A brief summary of the characteristics of valve cathodes in present-day general use.
Most mains operated radio valves are indirectly heated because it is most convenient to use an AC heater supply and because the use of a directly heated valve with this type of supply will probably lead to the introduction of hum. Directly heated valves are normally used for battery operation because the heater power required by a small directly heated valve is less than that required by a similar indirectly heated valve.
All small radio valves have 'oxide coated' cathodes, but there are two other types of valve cathode which are suitable for certain purposes, namely pure tungsten and thoriated tungsten.
Electrons are emitted from pure tungsten only with some difficulty and a. very high temperature (about 2,300°C) is required in order to obtain a reasonable anode current. Tungsten cathodes are therefore used only in directly heated valves, as it would not be practical to raise the whole of an indirectly heated cathode to such a high temperature. The heater power required is comparatively high and the valve gives out as much light as a small incandescent lamp.
Tungsten filaments are the only type which are suitable for use in valves operating at very high anode voltages (over a few kilovolts), all other types of cathode are destroyed if a high anode voltage is used. Tungsten filament valves also find an application in noise diodes which generate a very small amount of radio noise this noise can be used to find the noise factor of a receiver. Tungsten filaments can also be used in valves for experiments on saturation anode currents.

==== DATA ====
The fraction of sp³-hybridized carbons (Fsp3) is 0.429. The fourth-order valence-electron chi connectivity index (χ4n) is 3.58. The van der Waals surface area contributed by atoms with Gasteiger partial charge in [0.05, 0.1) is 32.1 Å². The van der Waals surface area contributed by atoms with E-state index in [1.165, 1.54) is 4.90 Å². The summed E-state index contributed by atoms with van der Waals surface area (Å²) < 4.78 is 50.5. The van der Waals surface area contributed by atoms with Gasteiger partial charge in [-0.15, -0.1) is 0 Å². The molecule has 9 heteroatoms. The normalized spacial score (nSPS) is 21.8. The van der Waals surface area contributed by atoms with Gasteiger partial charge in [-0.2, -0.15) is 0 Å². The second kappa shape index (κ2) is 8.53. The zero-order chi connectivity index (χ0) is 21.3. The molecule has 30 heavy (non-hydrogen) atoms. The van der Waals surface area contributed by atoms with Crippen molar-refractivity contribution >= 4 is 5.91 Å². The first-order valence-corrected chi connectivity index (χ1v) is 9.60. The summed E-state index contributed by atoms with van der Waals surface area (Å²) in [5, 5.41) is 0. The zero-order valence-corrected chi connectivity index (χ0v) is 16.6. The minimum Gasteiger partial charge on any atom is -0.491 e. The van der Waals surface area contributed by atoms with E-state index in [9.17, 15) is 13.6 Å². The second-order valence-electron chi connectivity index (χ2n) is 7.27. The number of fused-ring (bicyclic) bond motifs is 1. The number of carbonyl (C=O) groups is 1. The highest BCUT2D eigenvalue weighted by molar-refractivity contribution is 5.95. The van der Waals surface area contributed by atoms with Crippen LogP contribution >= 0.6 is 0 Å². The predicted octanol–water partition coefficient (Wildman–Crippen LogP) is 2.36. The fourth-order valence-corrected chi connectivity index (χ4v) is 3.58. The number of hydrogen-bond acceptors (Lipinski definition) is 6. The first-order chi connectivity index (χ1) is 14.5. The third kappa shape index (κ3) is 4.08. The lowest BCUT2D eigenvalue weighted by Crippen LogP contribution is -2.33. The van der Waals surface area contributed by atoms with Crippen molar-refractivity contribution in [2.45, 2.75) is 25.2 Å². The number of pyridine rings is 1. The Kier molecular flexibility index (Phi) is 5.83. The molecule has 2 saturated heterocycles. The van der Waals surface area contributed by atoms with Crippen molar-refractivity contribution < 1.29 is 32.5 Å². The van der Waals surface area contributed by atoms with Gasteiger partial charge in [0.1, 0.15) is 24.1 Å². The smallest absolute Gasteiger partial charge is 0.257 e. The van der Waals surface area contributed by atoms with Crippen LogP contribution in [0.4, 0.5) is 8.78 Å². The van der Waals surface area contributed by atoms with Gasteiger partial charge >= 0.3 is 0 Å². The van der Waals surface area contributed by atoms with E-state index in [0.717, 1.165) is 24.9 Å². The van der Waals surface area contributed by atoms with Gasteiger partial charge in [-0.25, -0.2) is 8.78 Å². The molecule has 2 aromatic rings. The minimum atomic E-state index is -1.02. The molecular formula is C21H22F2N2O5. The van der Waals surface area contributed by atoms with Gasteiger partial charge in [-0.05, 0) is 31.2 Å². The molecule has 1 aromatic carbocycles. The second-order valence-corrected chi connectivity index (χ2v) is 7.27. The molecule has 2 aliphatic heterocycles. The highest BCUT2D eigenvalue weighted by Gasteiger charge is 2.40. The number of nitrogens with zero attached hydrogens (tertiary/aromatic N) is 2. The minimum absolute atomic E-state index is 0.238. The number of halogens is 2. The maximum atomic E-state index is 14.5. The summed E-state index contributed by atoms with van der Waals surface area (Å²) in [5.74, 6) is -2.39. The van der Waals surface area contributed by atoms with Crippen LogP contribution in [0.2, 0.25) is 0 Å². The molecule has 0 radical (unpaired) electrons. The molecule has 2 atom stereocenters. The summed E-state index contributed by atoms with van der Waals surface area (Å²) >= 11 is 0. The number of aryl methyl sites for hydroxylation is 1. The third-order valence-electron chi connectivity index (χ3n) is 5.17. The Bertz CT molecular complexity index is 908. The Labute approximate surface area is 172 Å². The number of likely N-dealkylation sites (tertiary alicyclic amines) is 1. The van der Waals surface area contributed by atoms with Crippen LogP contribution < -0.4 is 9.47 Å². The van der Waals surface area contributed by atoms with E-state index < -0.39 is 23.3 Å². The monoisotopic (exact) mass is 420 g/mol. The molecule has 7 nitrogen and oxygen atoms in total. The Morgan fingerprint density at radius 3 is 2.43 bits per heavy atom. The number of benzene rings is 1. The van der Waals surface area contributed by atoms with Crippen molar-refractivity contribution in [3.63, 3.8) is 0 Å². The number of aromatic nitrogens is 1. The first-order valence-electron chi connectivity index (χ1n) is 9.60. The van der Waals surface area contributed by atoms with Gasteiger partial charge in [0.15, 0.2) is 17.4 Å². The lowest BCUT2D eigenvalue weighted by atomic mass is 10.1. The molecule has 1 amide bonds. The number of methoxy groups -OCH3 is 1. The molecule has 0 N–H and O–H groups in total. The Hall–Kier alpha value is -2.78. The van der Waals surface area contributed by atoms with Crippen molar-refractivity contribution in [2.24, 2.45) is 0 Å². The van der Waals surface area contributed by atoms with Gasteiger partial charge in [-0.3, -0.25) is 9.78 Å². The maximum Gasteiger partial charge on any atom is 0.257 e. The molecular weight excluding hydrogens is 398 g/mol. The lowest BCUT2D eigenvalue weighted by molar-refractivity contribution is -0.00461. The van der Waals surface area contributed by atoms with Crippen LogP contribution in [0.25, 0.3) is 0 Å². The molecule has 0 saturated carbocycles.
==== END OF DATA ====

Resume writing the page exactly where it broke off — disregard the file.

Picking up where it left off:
The addition of 1 to 2% of Thorium to the tungsten used for making valve filaments enables the filament to emit electrons more easily. See also Use of Thoria. Temperatures of about 1,600°C are suitable, but thoriated tungsten filaments are not satisfactory at very high anode voltages. The performance of thoriated tungsten is somewhere between that of pure tungsten and that of the oxide coated cathode.
Oxide Coated Cathodes
Oxide coated cathodes are the type which are most widely used because electrons are emitted from them very easily. The operating temperature is a red heat (about 780°C) but, if the anode current is small, satisfactory operation can be obtained at slightly lower temperatures.
Either directly heated tungsten filaments or indirectly heated nickel cathodes can be coated with a mixture of barium and strontium oxides. The electrons are believed to be emitted by a single layer of barium and strontium atoms on the surface of the cathode, but this layer can be easily damaged by impurities or by an incorrect operating temperature.
Oxide coated cathodes should not be used at anode voltages appreciably above one kilovolt or the cathode will probably be damaged. Oxide coated cathodes generate a type of noise known as 'fluctuation noise' and are not therefore suitable as noise diodes.
See also The Cathode.